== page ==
Chipotle set an example with their sustainable practices which are very much integral at every stage, not an afterthought. The Mexican food chain prides itself on its ethical and humane raw ingredients. And though these ingredients are expensive, the company’s cost structure is such that profit margins stand at 12.1 percent compared to the industry average of 4.6 percent. Thanks to their holistic strategy that targets sustainable development at every stage, Chipotle run a profitable business with healthy cash flow.
For Walmart, taking a wide-angle view on their business allowed them to slash carbon emissions and improve their financial performance. By introducing technology to reduce the energy consumption of idling trucks, they managed to improve fuel efficiency by 90 percent. Good for the environment and good for business.
When budgeting, finance executives must leverage green finance into their funding strategy, investment portfolio, and even employee pension funds.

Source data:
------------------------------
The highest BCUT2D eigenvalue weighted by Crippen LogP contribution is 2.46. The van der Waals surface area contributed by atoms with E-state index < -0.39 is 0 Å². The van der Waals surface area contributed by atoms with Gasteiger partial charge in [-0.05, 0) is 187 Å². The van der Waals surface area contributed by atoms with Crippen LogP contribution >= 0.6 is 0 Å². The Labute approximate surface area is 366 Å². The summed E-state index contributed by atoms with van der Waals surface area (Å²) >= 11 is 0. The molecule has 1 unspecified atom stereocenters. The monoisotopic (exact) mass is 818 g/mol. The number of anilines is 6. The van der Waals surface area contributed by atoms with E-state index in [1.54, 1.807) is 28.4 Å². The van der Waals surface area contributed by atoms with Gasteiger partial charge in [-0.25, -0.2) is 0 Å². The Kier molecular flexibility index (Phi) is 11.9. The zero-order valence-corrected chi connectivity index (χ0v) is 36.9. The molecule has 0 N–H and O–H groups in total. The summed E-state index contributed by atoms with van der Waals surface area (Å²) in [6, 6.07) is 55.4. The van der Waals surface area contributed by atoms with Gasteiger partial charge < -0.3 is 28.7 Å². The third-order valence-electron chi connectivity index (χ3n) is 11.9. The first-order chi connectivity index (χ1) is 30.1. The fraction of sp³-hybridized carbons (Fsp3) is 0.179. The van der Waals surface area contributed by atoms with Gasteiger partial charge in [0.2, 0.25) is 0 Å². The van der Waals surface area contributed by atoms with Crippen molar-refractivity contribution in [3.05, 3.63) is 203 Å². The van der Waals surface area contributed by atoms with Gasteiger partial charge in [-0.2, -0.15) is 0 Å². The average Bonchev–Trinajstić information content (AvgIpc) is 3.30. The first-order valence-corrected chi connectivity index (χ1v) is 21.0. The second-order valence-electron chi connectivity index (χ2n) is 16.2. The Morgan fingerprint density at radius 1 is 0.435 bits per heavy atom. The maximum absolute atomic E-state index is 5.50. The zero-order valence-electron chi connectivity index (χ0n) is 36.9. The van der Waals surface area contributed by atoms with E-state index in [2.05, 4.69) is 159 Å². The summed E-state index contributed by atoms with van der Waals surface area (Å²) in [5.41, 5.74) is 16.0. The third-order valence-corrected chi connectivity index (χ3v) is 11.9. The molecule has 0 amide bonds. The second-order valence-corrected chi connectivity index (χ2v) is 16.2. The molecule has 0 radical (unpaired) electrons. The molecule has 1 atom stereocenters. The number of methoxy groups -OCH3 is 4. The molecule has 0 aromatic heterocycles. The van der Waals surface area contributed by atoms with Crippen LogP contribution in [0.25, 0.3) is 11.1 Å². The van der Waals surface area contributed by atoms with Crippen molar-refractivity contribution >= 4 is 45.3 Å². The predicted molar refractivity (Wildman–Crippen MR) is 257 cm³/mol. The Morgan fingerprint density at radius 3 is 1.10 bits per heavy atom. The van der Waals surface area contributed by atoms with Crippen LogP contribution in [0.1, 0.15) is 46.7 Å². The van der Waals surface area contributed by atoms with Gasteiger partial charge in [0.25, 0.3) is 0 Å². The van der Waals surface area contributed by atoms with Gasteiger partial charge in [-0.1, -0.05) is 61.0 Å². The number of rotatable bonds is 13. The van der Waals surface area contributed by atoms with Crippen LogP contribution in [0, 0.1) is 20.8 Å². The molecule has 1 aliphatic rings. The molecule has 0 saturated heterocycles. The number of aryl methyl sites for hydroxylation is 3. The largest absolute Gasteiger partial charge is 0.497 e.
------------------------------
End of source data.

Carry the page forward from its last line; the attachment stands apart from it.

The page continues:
As it stands, there are no rules on what counts as a green investment. Many cut ‘non-desirables’ from their portfolio. That includes businesses such as oil, weapons, tobacco, alcohol and fossil fuels. Others go further, seeking investment opportunities relating to renewable energy, carbon offsetting or community projects.
Google, Amazon and Facebook made headlines when they vowed to invest in renewable energy. It’s estimated that this commitment saves them approximately 10 percent on their energy bills as well as earning them the requisite public approval.
Indeed, this shift towards a low carbon economy is paying off across the board. Barclays found that bond portfolios with strong sustainability attributes are outperforming those with weak environmental indexes.
This year, Nomura acquired Greentech, a green investment banking firm ranked as the number one in sustainable M&A by Bloomberg. This shows how lucrative green investment is becoming when such respected financial institutions are jumping on board.
Finance reporting plays a key role in planning, advocating for and enacting green finance projects.
Businesses should amend existing reporting to highlight profit opportunities. Where can we make savings? Where are we wasting natural resources? How can we achieve value creation whilst contributing to environmental welfare?